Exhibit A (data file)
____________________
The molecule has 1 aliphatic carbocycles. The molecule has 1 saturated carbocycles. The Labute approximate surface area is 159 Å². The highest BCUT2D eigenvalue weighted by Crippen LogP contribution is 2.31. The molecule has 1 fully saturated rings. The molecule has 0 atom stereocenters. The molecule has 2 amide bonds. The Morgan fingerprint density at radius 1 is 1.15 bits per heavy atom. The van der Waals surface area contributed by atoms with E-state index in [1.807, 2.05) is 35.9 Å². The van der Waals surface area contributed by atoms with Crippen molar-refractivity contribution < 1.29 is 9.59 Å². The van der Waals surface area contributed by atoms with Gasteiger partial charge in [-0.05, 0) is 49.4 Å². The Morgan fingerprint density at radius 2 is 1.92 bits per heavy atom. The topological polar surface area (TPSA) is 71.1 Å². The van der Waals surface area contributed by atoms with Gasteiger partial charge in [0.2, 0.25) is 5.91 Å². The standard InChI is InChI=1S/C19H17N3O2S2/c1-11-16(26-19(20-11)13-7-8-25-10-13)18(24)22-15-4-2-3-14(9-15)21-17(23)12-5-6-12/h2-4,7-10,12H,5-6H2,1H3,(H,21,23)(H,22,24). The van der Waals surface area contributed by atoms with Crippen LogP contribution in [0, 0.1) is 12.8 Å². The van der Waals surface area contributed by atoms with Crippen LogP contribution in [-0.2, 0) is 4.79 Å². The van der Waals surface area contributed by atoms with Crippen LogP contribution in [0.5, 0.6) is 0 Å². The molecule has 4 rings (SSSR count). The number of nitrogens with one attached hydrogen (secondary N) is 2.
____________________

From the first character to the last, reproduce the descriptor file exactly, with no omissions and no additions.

The molecule has 1 aliphatic carbocycles. The molecule has 1 saturated carbocycles. The Labute approximate surface area is 159 Å². The highest BCUT2D eigenvalue weighted by Crippen LogP contribution is 2.31. The molecule has 1 fully saturated rings. The molecule has 0 atom stereocenters. The molecule has 2 amide bonds. The Morgan fingerprint density at radius 1 is 1.15 bits per heavy atom. The van der Waals surface area contributed by atoms with E-state index in [1.807, 2.05) is 35.9 Å². The van der Waals surface area contributed by atoms with Crippen molar-refractivity contribution < 1.29 is 9.59 Å². The van der Waals surface area contributed by atoms with Gasteiger partial charge in [-0.05, 0) is 49.4 Å². The Morgan fingerprint density at radius 2 is 1.92 bits per heavy atom. The topological polar surface area (TPSA) is 71.1 Å². The van der Waals surface area contributed by atoms with Gasteiger partial charge in [0.2, 0.25) is 5.91 Å². The standard InChI is InChI=1S/C19H17N3O2S2/c1-11-16(26-19(20-11)13-7-8-25-10-13)18(24)22-15-4-2-3-14(9-15)21-17(23)12-5-6-12/h2-4,7-10,12H,5-6H2,1H3,(H,21,23)(H,22,24). The van der Waals surface area contributed by atoms with Crippen LogP contribution in [0, 0.1) is 12.8 Å². The van der Waals surface area contributed by atoms with Crippen LogP contribution in [-0.2, 0) is 4.79 Å². The van der Waals surface area contributed by atoms with Crippen LogP contribution in [0.5, 0.6) is 0 Å². The molecule has 4 rings (SSSR count). The number of nitrogens with one attached hydrogen (secondary N) is 2.